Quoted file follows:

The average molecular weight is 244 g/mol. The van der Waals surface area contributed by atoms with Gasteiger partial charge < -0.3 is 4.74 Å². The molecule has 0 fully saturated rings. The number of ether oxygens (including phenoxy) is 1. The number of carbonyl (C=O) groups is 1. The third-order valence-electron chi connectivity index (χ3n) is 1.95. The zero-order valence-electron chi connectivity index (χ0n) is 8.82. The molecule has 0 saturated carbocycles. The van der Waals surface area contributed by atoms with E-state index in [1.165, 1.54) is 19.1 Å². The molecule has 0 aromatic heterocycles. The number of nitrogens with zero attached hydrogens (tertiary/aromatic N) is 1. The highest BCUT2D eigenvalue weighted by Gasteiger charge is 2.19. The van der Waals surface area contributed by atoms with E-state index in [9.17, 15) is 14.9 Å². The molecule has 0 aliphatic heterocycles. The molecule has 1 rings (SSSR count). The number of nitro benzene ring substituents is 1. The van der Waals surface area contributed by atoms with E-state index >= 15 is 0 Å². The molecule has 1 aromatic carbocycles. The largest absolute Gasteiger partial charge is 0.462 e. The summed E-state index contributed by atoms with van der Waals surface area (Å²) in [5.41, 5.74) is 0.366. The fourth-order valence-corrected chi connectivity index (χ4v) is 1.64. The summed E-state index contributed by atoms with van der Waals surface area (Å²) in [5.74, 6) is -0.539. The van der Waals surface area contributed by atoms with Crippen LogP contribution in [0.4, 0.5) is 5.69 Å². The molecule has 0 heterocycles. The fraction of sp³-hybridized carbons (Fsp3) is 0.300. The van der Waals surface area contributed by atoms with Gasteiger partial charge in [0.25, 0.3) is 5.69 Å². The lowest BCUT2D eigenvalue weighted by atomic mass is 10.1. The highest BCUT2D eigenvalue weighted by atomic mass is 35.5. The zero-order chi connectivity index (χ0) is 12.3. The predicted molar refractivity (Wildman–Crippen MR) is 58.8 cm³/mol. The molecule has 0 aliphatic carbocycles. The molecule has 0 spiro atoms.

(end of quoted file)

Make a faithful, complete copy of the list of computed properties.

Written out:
The average molecular weight is 244 g/mol. The van der Waals surface area contributed by atoms with Gasteiger partial charge < -0.3 is 4.74 Å². The molecule has 0 fully saturated rings. The number of ether oxygens (including phenoxy) is 1. The number of carbonyl (C=O) groups is 1. The third-order valence-electron chi connectivity index (χ3n) is 1.95. The zero-order valence-electron chi connectivity index (χ0n) is 8.82. The molecule has 0 saturated carbocycles. The van der Waals surface area contributed by atoms with E-state index in [1.165, 1.54) is 19.1 Å². The molecule has 0 aromatic heterocycles. The number of nitrogens with zero attached hydrogens (tertiary/aromatic N) is 1. The highest BCUT2D eigenvalue weighted by Gasteiger charge is 2.19. The van der Waals surface area contributed by atoms with E-state index in [9.17, 15) is 14.9 Å². The molecule has 0 aliphatic heterocycles. The molecule has 1 rings (SSSR count). The number of nitro benzene ring substituents is 1. The van der Waals surface area contributed by atoms with E-state index >= 15 is 0 Å². The molecule has 1 aromatic carbocycles. The largest absolute Gasteiger partial charge is 0.462 e. The summed E-state index contributed by atoms with van der Waals surface area (Å²) in [5.41, 5.74) is 0.366. The fourth-order valence-corrected chi connectivity index (χ4v) is 1.64. The summed E-state index contributed by atoms with van der Waals surface area (Å²) in [5.74, 6) is -0.539. The van der Waals surface area contributed by atoms with Crippen LogP contribution in [0.4, 0.5) is 5.69 Å². The molecule has 0 heterocycles. The fraction of sp³-hybridized carbons (Fsp3) is 0.300. The van der Waals surface area contributed by atoms with Gasteiger partial charge in [0.25, 0.3) is 5.69 Å². The lowest BCUT2D eigenvalue weighted by atomic mass is 10.1. The highest BCUT2D eigenvalue weighted by atomic mass is 35.5. The zero-order chi connectivity index (χ0) is 12.3. The predicted molar refractivity (Wildman–Crippen MR) is 58.8 cm³/mol. The molecule has 0 aliphatic carbocycles. The molecule has 0 spiro atoms.